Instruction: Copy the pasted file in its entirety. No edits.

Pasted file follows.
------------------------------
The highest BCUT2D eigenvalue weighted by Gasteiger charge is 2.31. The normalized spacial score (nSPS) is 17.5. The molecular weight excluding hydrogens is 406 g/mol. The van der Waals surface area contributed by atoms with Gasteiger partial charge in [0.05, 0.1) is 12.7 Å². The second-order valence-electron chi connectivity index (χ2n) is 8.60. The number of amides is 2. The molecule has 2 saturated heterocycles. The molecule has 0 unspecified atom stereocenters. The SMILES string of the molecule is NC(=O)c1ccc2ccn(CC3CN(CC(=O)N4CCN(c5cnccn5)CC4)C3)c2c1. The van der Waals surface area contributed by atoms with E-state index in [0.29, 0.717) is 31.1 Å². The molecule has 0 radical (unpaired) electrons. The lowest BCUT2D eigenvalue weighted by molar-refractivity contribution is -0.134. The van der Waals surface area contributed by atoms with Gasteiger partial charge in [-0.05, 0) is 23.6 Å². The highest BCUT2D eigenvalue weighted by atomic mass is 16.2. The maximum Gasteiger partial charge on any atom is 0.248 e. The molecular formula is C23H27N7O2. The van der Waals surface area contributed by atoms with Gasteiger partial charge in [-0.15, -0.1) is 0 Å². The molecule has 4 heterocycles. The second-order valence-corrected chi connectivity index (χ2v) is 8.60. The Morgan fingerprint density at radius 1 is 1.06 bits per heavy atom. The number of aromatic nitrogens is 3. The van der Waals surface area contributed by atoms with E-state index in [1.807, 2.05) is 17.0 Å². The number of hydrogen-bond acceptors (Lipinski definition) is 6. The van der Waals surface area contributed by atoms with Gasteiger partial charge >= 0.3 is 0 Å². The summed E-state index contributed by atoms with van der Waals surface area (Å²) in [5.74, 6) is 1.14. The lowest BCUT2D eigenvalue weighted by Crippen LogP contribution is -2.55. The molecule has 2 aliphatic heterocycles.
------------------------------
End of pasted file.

The highest BCUT2D eigenvalue weighted by Gasteiger charge is 2.31. The normalized spacial score (nSPS) is 17.5. The molecular weight excluding hydrogens is 406 g/mol. The van der Waals surface area contributed by atoms with Gasteiger partial charge in [0.05, 0.1) is 12.7 Å². The second-order valence-electron chi connectivity index (χ2n) is 8.60. The number of amides is 2. The molecule has 2 saturated heterocycles. The molecule has 0 unspecified atom stereocenters. The SMILES string of the molecule is NC(=O)c1ccc2ccn(CC3CN(CC(=O)N4CCN(c5cnccn5)CC4)C3)c2c1. The van der Waals surface area contributed by atoms with E-state index in [0.29, 0.717) is 31.1 Å². The molecule has 0 radical (unpaired) electrons. The lowest BCUT2D eigenvalue weighted by molar-refractivity contribution is -0.134. The van der Waals surface area contributed by atoms with Gasteiger partial charge in [-0.05, 0) is 23.6 Å². The highest BCUT2D eigenvalue weighted by atomic mass is 16.2. The maximum Gasteiger partial charge on any atom is 0.248 e. The molecular formula is C23H27N7O2. The van der Waals surface area contributed by atoms with Gasteiger partial charge in [-0.15, -0.1) is 0 Å². The molecule has 4 heterocycles. The second-order valence-corrected chi connectivity index (χ2v) is 8.60. The Morgan fingerprint density at radius 1 is 1.06 bits per heavy atom. The number of aromatic nitrogens is 3. The van der Waals surface area contributed by atoms with E-state index in [1.807, 2.05) is 17.0 Å². The number of hydrogen-bond acceptors (Lipinski definition) is 6. The van der Waals surface area contributed by atoms with Gasteiger partial charge >= 0.3 is 0 Å². The summed E-state index contributed by atoms with van der Waals surface area (Å²) in [5.74, 6) is 1.14. The lowest BCUT2D eigenvalue weighted by Crippen LogP contribution is -2.55. The molecule has 2 aliphatic heterocycles.